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Kevin Mosby   kmose614@ucla.edu   THE  VACUUM     We  were  buying  canned  pumpkin  pie  filling  at  the  Piggly  Wiggly  when  she  asked  me  how   come  I  did  not  talk  like  a  Californian   And  how  does  a  Californian  talk  I  asked  her  and  she  said  it’s  a  talk  got  no  home  and   don’t  know  where  it  come  from  like  a  great  big  vacuum  went  cross  the  states  east  to  west   grabbed  the  loose  parts  of  talk  not  tied  down—say  to  Boston  or  the  Carolinas  where  the   talk’s  in  the  soil—and  upon  discovering  no  more  land  to  clean  before  the  sea  it  dumped   there  and  there  it  stayed   And  I  said  so  my  talk’s  got  a  place  huh?  and  she  said  sure  does—deep  in  the  gravel   or  the  sand  or  the  desert  or  the  snow  or  I-­‐don’t-­‐know-­‐wheres,  buried  like  the  roots  of  the   longest  living  tree  still  living  or  the  bones  of  a  good  man  died  from  his  own  pistol  and  his   widow  to  save  his  name  puts  em  down  deep  so  no  one  will  know  and  they  never  did  and  by   this  time  the  clerk  asked  paper  or  plastic  and  she  whispered  which  saves  the  earth  more   and  I  eyed  the  paper  and  she  said  paper  please   And  she  bought  the  pie  with  my  money  and  stood  at  the  exit  until  I  realized  she  was   waiting  for  me  to  open  the  door  and  once  at  her  daddy’s  trailer  she  let  loose  the  pie  from  its   cylinder  onto  a  pre-­‐baked  crust  and  dropped  it  in  the  oven  and  we  made  love  until  the  ding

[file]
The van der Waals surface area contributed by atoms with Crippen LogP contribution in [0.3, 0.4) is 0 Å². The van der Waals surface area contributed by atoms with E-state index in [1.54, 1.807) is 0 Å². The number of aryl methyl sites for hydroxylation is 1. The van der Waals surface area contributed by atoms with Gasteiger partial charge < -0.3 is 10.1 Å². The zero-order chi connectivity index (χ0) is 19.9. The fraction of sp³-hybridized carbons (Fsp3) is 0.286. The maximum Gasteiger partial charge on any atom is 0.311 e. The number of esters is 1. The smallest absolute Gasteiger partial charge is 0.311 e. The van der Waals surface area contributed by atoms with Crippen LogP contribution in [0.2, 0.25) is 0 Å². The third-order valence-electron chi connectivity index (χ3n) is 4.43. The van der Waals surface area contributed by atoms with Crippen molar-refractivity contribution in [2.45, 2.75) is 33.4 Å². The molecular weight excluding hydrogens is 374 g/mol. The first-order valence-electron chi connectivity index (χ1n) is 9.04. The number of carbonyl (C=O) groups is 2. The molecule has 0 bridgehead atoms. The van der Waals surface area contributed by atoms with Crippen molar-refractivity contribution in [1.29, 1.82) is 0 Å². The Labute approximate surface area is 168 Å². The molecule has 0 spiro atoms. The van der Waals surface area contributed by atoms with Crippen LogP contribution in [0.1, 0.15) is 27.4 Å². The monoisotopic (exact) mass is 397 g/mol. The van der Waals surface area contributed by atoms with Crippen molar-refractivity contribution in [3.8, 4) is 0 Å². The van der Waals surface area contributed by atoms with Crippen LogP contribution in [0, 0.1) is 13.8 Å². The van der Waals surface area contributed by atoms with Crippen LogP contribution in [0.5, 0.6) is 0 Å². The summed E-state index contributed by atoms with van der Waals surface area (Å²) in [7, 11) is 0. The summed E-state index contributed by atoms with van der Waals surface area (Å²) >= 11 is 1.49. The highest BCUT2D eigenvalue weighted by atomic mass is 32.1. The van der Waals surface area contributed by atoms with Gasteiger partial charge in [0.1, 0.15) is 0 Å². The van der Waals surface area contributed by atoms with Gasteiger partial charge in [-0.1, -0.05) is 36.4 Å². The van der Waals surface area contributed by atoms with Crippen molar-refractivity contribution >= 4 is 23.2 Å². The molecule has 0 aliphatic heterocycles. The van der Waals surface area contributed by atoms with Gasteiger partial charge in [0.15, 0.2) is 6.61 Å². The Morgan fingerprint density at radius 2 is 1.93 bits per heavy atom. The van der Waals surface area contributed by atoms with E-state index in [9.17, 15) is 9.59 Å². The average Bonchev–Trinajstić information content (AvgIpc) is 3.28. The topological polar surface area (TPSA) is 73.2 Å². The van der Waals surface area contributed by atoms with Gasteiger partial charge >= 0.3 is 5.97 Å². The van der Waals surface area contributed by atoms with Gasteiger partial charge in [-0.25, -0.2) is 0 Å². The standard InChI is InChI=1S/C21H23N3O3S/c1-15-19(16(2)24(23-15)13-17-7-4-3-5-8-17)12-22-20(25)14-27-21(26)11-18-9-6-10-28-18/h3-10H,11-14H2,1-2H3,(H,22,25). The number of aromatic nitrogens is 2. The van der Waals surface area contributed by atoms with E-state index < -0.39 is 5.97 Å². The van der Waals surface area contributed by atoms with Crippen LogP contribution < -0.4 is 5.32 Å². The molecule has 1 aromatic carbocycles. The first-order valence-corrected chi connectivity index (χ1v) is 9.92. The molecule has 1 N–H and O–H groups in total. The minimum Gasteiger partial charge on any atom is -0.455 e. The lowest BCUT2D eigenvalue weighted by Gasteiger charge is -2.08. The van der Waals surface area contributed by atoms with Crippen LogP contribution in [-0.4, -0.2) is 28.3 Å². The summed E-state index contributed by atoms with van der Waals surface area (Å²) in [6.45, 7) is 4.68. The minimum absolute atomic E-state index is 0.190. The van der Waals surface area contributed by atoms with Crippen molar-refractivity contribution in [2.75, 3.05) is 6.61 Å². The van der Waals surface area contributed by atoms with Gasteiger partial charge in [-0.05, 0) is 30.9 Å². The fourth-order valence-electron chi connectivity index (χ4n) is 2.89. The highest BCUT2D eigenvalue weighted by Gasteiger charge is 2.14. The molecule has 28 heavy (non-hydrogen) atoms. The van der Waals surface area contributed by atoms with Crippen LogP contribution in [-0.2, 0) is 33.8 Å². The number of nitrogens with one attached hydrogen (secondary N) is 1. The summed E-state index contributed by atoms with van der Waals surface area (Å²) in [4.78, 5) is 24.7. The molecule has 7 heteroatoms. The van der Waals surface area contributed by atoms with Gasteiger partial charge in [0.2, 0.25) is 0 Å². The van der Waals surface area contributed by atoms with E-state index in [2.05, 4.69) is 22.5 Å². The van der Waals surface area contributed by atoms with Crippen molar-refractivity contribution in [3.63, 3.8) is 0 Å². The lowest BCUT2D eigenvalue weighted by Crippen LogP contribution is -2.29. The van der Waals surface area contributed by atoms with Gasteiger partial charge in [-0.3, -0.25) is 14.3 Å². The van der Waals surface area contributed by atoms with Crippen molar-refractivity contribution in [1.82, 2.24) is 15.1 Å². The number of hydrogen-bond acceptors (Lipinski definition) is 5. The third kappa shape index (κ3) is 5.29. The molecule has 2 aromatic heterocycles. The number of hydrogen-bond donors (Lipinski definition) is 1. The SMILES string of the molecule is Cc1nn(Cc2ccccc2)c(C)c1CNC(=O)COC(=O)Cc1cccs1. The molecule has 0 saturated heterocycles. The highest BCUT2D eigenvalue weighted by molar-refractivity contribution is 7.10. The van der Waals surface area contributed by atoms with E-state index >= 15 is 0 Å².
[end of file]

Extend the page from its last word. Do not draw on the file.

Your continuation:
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Kevin Mosby   kmose614@ucla.edu   BAD  PARKERS     The   girl   wasn’t   fixing   to   mother   in   that   car   that   night   when   it   was   too   late   and   the   lord   had   already  damned  her.  She  drove  her  daddy’s  Fiero  like  out  of  hell  and  she  never  knew  when   to   stop   it   but   when   I’d   say   pull   over   you   want   some   fun   and   her   foot   got   heavy   as   hell   quicker  than  I  could  unbelt  and  she  shimmied  into  a  spot—two,  really:  jaggedlike,  one  tire   on   the   weeds   the   others   on   cracked   asphalt—in   the   park   by   the   river   and   I   thanked   god   he   hadn’t   given   me   a   sissy   of   a   driver   who   waits   to   park   till   the   wheels   are   aligned   and   I   unbelted  and  unbuckled  and  she  howled  and  it  was  a  good  night.